The Artist’s Way…
January 22, 2004|Posted in: Uncategorized
…I was thinking about American Idol on the way home, actually looking forward to watching it, because I enjoy music and hearing a good singer is a pleasure not to be denied. There is perhaps a bit of schadenfreude in the watching of it, but that’s as far as my reality TV viewing goes. I like watching American Idol and hearing these people get honest critiques. Especially in the audition portion. I have to agree with host Simon Cowell when he tells these people they cannot sing. Truly, they can’t.
I’m not a bad singer myself, you know. I can carry a tune, easily mark out a harmony and find the note. Frankly, I never trained; I just have a pretty good ear. It is what allows me to play the piano in a rudimentary way; I don’t take lessons, I am bad at reading the music, but I know when I am right and when it’s wrong. I would never pass myself off as being any kind of musician, though, nor singer. My eldest calls my piano-playing “plinking,” because that’s about it — I can plink out a few tunes and follow the notes enough to play some very short and simple pieces. I like to sing. I am not bad in the car and used to be awesome in the shower. But guess what, folks — that’s as far as it goes. American Idol I am not.
Advice to writers, singers, artists of any sort: Know your strengths. Know your weaknesses. Work at it to improve your craft, but please, please, do not suffer from the hubris of the stage or the printed page. If you are not good, there is no hiding it. Simon said, “There is no underestimating the self-delusion of the American people when it comes to their own singing voices.” I could say the same for some writers, too.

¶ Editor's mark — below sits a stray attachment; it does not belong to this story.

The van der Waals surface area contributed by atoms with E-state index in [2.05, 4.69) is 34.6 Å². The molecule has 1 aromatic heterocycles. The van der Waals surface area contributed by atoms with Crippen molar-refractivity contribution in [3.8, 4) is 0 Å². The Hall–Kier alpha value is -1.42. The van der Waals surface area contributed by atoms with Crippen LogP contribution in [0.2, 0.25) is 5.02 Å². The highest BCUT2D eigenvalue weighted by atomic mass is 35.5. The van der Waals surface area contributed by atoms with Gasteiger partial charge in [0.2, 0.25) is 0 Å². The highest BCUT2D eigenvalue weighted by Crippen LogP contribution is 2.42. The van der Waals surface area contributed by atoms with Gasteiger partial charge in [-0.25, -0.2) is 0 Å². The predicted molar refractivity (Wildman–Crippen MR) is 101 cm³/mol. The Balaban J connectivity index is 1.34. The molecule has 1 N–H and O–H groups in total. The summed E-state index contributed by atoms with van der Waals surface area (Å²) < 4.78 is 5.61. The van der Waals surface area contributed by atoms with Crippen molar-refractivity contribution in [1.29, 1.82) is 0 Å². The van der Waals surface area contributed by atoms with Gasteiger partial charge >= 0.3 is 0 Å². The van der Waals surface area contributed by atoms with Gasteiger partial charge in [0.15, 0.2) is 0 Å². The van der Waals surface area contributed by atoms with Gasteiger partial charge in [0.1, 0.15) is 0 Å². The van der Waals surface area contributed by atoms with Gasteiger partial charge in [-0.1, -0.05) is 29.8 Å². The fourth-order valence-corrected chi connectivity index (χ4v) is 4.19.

I used to be the publicist for a large, well-loved theater in the Bay Area. They put on three summer musicals per year and I would go every April to watch auditions. The director was an elderly gentleman who had performed on Broadway and had been directing forever. He was — and still is — an amazing talent. He could hear a couple of bars of a song and that was enough; he could hear everything he needed in just that. This gentleman made the “cruel” Simon Cowell look like Mr. Nice Guy. The thing is, onstage, you either have it or you don’t. Auditions are brutal, and if you can’t take it, you won’t make it. I would sit there and listen to these talented singers perform a verse from some Broadway show, and either it was a great pleasure or it was painful. And he would cut them off and say, “Thank you,” and move on to the next. It’s a cutthroat business, and you’ve got to be really good, and a little different, too. Gotta stand out in some way, and be really skilled to boot. Much like writing, to which I will return in a moment.
Watching American Idol auditions reminded me of the April theater auditions — these seasoned performers with their patience wearing thin, and so many wannabes turning up to try to get discovered — shoom, sent on their way with no ceremony, no politesse. Just adios, amigo, and on we go to the next contestant.
I think writing is like that. Try to get yourself an agent, or a few minutes with the editor of whatever journal or zine or publication that you want to get into, and believe me, friend, your song and dance number had better be polished; it had better shine. In other words, your entree — your cover letter, your query, your opening lines — had better be the best thing you’ve ever written, or it will not be read. And you will not be published.